Three Stillwater high school students have created a "red pantry" in hopes of raising awareness for period poverty and removing the stigma around menstruation.
Josie Leffingwell, Karsen Riley and Mabrie Baldwin were each given $150 by their church as part of a pay-it-forward project at their church. The one rule, to make a difference locally, nationally or globally.
“Someone from our church, a longtime member, passed away and donated a large sum of money to the church ... the elders at our church decided that some portion of that was going to children and youth,” Leffingwell said. “ It was just a really wonderful opportunity for us to even look at the different causes we could support in our community.”
After combining their funds, they decided to open a pantry at First Presbyterian Church in November and stocked it with feminine hygiene products. They said the pantry is open 24 hours a day and is unlocked.
They have also started a GoFundMe, which raised over $1,200 without adding in the cash donations or their $450.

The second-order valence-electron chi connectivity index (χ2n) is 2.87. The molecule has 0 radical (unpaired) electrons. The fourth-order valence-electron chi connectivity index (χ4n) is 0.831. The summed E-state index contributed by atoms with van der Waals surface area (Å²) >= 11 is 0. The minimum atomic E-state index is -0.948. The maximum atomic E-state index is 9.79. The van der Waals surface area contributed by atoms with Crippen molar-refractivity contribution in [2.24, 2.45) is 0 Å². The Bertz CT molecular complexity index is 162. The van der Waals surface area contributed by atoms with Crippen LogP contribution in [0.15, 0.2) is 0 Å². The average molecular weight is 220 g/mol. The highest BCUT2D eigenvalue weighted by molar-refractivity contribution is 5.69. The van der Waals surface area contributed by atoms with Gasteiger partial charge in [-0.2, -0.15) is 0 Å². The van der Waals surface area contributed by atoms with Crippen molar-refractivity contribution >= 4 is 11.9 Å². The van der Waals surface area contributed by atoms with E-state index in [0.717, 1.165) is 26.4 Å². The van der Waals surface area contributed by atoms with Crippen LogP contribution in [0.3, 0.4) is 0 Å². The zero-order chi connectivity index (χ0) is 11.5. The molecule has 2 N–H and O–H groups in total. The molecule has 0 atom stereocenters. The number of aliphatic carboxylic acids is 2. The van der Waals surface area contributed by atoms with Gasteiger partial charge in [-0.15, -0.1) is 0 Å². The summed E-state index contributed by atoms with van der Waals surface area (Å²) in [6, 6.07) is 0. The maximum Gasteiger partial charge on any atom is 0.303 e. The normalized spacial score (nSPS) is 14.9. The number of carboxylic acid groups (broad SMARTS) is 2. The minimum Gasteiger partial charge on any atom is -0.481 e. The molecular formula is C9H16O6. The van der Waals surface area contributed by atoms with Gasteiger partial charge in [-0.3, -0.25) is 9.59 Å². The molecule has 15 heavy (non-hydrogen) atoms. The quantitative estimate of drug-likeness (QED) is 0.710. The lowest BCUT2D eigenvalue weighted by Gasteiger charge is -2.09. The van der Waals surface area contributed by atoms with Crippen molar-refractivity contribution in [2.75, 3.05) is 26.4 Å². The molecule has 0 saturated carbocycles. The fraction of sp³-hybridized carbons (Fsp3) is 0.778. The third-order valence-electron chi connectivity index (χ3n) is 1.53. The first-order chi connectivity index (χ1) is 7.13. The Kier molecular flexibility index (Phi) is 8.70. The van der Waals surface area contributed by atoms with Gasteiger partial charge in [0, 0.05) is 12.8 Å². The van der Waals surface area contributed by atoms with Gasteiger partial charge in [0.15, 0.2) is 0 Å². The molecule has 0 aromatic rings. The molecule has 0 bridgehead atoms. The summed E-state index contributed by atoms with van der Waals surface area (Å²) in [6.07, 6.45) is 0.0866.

Leffingwell said they brainstormed several ideas before deciding on the red pantry. They said the topic is taboo and not something people talk about, which they agreed was a reason to start it.
"We're kind of taught to not think about it like you kind like it's not talked about very often ... this is such an essential thing that like people need to be talking about," Leffingwell said. "So you don't realize it because it's not like food that everyone talks about."
Baldwin said when girls are the only ones having the conversation, it teaches them to be embarrassed, and boys should also have to learn about periods because every boy knows at least “10 women.”
"Then it just feels like embarrassing, and it shouldn't be,” she said. “I feel like it's kind of dumb that they don't learn about it because it's natural."
Creating access to menstrual products and creating the red pantry isn't the only thing for which they are advocating. They also think feminine products should be tax free and more affordable.
“And it's such an essential need, so it's hard to believe that there are taxes on it," Baldwin said. "And it costs so much money, and some people have to decide between food and those products.”
All three girls will be graduating within the next two years. They hope the red pantry continues to help women, even if they aren’t struggling with period poverty.
“This is a new one, but we don't want it to be the last one, and then maybe just that it's open to anyone," Leffingwell said. "Like you don't have to be under the poverty line to use it anyone can get it."